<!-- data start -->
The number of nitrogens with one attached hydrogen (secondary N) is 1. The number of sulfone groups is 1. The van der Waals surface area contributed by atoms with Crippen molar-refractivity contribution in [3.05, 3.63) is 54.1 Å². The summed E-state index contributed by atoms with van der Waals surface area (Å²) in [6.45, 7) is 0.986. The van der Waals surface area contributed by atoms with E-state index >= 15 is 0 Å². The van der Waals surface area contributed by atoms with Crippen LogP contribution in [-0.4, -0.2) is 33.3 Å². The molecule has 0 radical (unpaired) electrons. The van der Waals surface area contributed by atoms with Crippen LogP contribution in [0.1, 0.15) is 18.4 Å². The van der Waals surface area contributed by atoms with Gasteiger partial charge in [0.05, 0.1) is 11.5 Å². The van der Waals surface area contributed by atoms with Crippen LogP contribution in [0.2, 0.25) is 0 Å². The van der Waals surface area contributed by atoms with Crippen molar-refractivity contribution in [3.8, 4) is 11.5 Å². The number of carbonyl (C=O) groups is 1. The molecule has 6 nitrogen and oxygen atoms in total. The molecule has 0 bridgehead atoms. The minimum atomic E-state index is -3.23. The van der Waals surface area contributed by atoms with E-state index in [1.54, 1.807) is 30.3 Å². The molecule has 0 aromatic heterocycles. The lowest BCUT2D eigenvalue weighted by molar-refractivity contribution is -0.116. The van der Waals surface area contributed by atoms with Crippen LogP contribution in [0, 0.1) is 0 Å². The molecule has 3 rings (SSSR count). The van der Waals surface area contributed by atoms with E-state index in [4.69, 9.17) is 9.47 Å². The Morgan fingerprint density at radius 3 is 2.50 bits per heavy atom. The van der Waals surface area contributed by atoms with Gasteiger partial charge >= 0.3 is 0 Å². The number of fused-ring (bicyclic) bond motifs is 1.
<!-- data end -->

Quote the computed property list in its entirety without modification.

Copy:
The number of nitrogens with one attached hydrogen (secondary N) is 1. The number of sulfone groups is 1. The van der Waals surface area contributed by atoms with Crippen molar-refractivity contribution in [3.05, 3.63) is 54.1 Å². The summed E-state index contributed by atoms with van der Waals surface area (Å²) in [6.45, 7) is 0.986. The van der Waals surface area contributed by atoms with E-state index >= 15 is 0 Å². The van der Waals surface area contributed by atoms with Crippen LogP contribution in [-0.4, -0.2) is 33.3 Å². The molecule has 0 radical (unpaired) electrons. The van der Waals surface area contributed by atoms with Crippen LogP contribution in [0.1, 0.15) is 18.4 Å². The van der Waals surface area contributed by atoms with Gasteiger partial charge in [0.05, 0.1) is 11.5 Å². The van der Waals surface area contributed by atoms with Crippen LogP contribution in [0.2, 0.25) is 0 Å². The van der Waals surface area contributed by atoms with Crippen molar-refractivity contribution in [3.8, 4) is 11.5 Å². The number of carbonyl (C=O) groups is 1. The molecule has 6 nitrogen and oxygen atoms in total. The molecule has 0 bridgehead atoms. The minimum atomic E-state index is -3.23. The van der Waals surface area contributed by atoms with E-state index in [1.54, 1.807) is 30.3 Å². The molecule has 0 aromatic heterocycles. The lowest BCUT2D eigenvalue weighted by molar-refractivity contribution is -0.116. The van der Waals surface area contributed by atoms with Crippen LogP contribution in [0, 0.1) is 0 Å². The molecule has 3 rings (SSSR count). The van der Waals surface area contributed by atoms with E-state index in [4.69, 9.17) is 9.47 Å². The Morgan fingerprint density at radius 3 is 2.50 bits per heavy atom. The van der Waals surface area contributed by atoms with Gasteiger partial charge >= 0.3 is 0 Å². The number of fused-ring (bicyclic) bond motifs is 1.